Next, I mix a batch of Durham's Rock Hard Water Putty (515/243-0491, spread in a fairly thin, uniform layer over the inner surface of the jig. (A more durable material like auto-body filler would probably also work, but Durham's is easy to work with and holds up very well.) After covering the putty with a release sheet of stretchy plastic food wrap, I take a piece of molding slightly longer than the jig, press it into the putty, and place a scrap of 2-by material about as long as the jig itself on top of it. I then put the assembly in a vise and tighten it down hard, so any excess putty squeezes out the ends.


Once the prepared blank has been "buttered" with a hard-setting filler, the molding is pressed into place with a vise to form a perfectly detailed negative pattern.


Once the putty has set up, I remove the jig from the vise, clean up the ends with a chop saw, and cut an additional 3/4-inch slice of material from each end of the jig. With the jig lying face up on a flat surface, I glue each of those slices to the corresponding end of the jig. Finally, I use a coping saw to trim the "ears" from the end pieces to allow the router bit to enter and exit the cut.


A thin slice from each end of the jig body is carefully aligned and glued in place to serve as a router-bit guide. The jig can be turned end for end as needed, depending on the direction of progress around the room. If the end pieces break or wear out, a replacement piece can easily be cut from the body and glued in place.

I use a 3/8-inch trimming bit for coping simple patterns like clamshell base. A 1/4-inch spiral flush-trim bit is a better choice for MDF and intricate designs. You could use the jig right side up with a handheld router, but because that obscures the view of the router-bit bearing as it traces the pattern, I prefer to use it in a simple site-built router table.

To set up the router table, first mount the router in the center of a 3-foot piece of 1x8. Set up a work table by laying two straight 2x4s across a pair of sawhorses and placing a sheet of 3/4-inch plywood on top of them, positioned so that 8 inches of the supporting 2x4s extend past the edge of the plywood. Place the 1x8 and attached router on the projecting ends of the 2x4s and fasten it in place with a few drywall screws, and you're ready to start coping.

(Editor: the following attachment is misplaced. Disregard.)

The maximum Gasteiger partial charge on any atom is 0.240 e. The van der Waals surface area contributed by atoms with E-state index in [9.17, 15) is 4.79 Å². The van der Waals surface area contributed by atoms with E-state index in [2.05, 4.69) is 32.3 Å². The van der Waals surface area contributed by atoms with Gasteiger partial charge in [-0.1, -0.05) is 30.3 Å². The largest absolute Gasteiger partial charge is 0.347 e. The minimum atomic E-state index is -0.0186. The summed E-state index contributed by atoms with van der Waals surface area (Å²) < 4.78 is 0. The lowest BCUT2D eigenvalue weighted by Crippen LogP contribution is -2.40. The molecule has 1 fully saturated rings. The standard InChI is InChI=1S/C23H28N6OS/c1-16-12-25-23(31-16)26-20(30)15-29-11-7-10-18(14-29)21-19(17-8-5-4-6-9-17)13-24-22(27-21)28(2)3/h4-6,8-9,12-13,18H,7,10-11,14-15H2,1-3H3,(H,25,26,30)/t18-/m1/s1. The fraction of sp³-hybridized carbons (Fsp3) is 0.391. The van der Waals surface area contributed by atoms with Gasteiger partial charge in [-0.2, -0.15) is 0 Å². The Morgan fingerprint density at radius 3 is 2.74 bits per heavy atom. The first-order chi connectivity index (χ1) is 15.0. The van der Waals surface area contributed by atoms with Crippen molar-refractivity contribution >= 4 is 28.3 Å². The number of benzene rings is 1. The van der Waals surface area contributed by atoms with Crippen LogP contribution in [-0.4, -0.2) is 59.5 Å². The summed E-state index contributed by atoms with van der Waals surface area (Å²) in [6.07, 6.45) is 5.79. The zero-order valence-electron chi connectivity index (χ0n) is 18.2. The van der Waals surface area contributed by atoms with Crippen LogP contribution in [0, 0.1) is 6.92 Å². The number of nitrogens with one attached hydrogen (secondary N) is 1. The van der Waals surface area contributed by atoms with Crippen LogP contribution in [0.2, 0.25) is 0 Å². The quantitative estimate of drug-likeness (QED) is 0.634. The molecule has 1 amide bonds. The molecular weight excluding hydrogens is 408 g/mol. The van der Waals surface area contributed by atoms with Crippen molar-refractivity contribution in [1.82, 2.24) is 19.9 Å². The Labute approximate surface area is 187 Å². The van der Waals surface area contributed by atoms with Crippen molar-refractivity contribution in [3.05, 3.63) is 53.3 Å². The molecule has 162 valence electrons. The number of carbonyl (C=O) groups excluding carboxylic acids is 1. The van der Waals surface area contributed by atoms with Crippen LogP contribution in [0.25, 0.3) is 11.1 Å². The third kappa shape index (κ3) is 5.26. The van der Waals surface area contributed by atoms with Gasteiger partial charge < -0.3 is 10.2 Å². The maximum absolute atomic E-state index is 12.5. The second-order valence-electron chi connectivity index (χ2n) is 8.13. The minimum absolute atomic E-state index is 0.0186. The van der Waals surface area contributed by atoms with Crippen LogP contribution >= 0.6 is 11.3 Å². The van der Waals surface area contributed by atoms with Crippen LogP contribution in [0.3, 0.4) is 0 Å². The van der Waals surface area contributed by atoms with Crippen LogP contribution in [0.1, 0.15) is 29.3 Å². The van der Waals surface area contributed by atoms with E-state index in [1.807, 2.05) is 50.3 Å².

Using the jig is just a matter of placing it over a length of molding and guiding the bearing on the end of the router bit over the patterned end piece.


Using the jig with a simple site-assembled router table makes it easy to guide the bit along the profiled end of the jig.


Because Durham's Water Putty expands fractionally as it sets up, the jig will ordinarily fit snugly over the molding. If necessary, the jig can be clamped to the molding through a slot cut in the side.


In either wood or MDF, the result is a perfect coped joint.

Although it takes half an hour or so to make a jig for each molding pattern, once you're set up, you can really fly. Even with detailed MDF moldings, making a perfect cope takes only about five seconds, and switching between patterns is almost effortless.

Dan Papineauis a project supervisor with Habitat for Humanity in Bremerton, Wash.

Hand-Carry Compressors


Terrain Tamer.

If you've ever had to carry a 70-pound compressor on an icy sidewalk or through a muddy construction site, you'll appreciate the innovation behind PC's C3551 Job Boss. The cart-mounted compressor's fully pneumatic tires and retractable handle make it easier to get on the job than other hand-carry compressors. In addition, it has a cool removable panel that houses the regulator and two quick connects, so you can adjust the air pressure from a remote location (like the roof) without having to climb down. Trim carpenters and remodelers can leave the compressor outside and keep the job site clean and quiet. According to the manufacturer, the C3551 draws about 12 amps and is 40% quieter than competitive compressors. Like most of the newer Porter-Cable compressors, it runs at 150 psi instead of 125. The higher operating pressure stores more air without resorting to a bigger (and heavier) tank. The C3551 has an oil-bath pump and sells for $360; the nearly identical oil-free model C3151 sells for $300. Porter-Cable, 800/487-8665,


Slim Twin.

Weighing in at 64 pounds, the EC119 from Hitachi is several pounds lighter than many twin-tank, hand-carry compressors. The 2-horsepower, oil-lube machine has a well-protected gauge panel and on-board cord and hose storage. In a smart move that other makers should follow, Hitachi fills the crankcase with oil before the tool leaves the factory. The EC119 can produce 4.4 cfm at 90 psi from its twin 2-gallon tanks. I found it on the web for about $300. Hitachi, 800/829-4752,


Maximum Warranty.

If you're looking for a hand-carry compressor with an above-average warranty, the EX8005 from Campbell Hausfeld deserves a look. Part of the pro-duty Maxus line, the EX8005 has twin 2-gallon tanks that can deliver 4.2 cfm at 90 psi. It has a 2 1/2-horsepower motor that draws about 14 amps to power the oil-lube pump. A top-mounted gauge panel and regulator make hookups easy. The five-year warranty covers parts and labor. This compressor sells for about $320. Campbell Hausfeld, 800/543-6400,